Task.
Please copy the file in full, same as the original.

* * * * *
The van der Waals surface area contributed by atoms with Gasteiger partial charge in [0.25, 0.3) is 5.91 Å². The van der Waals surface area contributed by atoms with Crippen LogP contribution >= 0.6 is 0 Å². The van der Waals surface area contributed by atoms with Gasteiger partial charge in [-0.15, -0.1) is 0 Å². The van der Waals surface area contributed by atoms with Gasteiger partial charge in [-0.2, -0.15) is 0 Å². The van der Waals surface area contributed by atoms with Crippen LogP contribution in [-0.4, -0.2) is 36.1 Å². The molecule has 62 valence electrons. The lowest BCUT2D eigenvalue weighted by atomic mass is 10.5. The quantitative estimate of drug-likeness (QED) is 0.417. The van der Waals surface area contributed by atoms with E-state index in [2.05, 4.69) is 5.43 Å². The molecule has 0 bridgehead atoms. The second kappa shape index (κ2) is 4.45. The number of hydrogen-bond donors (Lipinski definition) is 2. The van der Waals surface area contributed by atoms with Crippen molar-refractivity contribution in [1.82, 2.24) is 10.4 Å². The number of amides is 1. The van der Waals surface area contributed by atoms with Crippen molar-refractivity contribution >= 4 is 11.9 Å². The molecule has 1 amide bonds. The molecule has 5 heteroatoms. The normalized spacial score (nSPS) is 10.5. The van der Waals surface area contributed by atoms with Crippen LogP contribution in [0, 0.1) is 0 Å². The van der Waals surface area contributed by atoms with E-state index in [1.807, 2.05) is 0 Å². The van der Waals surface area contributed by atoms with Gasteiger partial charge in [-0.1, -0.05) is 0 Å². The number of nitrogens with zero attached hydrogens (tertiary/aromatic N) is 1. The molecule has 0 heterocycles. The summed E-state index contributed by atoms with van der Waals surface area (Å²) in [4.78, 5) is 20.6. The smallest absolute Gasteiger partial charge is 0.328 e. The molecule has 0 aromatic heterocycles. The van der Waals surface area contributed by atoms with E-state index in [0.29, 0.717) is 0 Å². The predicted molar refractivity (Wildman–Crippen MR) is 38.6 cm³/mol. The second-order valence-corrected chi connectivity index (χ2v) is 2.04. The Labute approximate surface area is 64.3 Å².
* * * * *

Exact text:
The van der Waals surface area contributed by atoms with Gasteiger partial charge in [0.25, 0.3) is 5.91 Å². The van der Waals surface area contributed by atoms with Crippen LogP contribution >= 0.6 is 0 Å². The van der Waals surface area contributed by atoms with Gasteiger partial charge in [-0.15, -0.1) is 0 Å². The van der Waals surface area contributed by atoms with Gasteiger partial charge in [-0.2, -0.15) is 0 Å². The van der Waals surface area contributed by atoms with Crippen LogP contribution in [-0.4, -0.2) is 36.1 Å². The molecule has 62 valence electrons. The lowest BCUT2D eigenvalue weighted by atomic mass is 10.5. The quantitative estimate of drug-likeness (QED) is 0.417. The van der Waals surface area contributed by atoms with E-state index in [2.05, 4.69) is 5.43 Å². The molecule has 0 bridgehead atoms. The second kappa shape index (κ2) is 4.45. The number of hydrogen-bond donors (Lipinski definition) is 2. The van der Waals surface area contributed by atoms with Crippen molar-refractivity contribution in [1.82, 2.24) is 10.4 Å². The number of amides is 1. The van der Waals surface area contributed by atoms with Crippen molar-refractivity contribution >= 4 is 11.9 Å². The molecule has 1 amide bonds. The molecule has 5 heteroatoms. The normalized spacial score (nSPS) is 10.5. The van der Waals surface area contributed by atoms with Crippen LogP contribution in [0, 0.1) is 0 Å². The van der Waals surface area contributed by atoms with E-state index in [1.807, 2.05) is 0 Å². The van der Waals surface area contributed by atoms with Gasteiger partial charge in [-0.1, -0.05) is 0 Å². The number of nitrogens with zero attached hydrogens (tertiary/aromatic N) is 1. The molecule has 0 heterocycles. The summed E-state index contributed by atoms with van der Waals surface area (Å²) in [4.78, 5) is 20.6. The smallest absolute Gasteiger partial charge is 0.328 e. The molecule has 0 aromatic heterocycles. The van der Waals surface area contributed by atoms with E-state index in [0.29, 0.717) is 0 Å². The predicted molar refractivity (Wildman–Crippen MR) is 38.6 cm³/mol. The second-order valence-corrected chi connectivity index (χ2v) is 2.04. The Labute approximate surface area is 64.3 Å².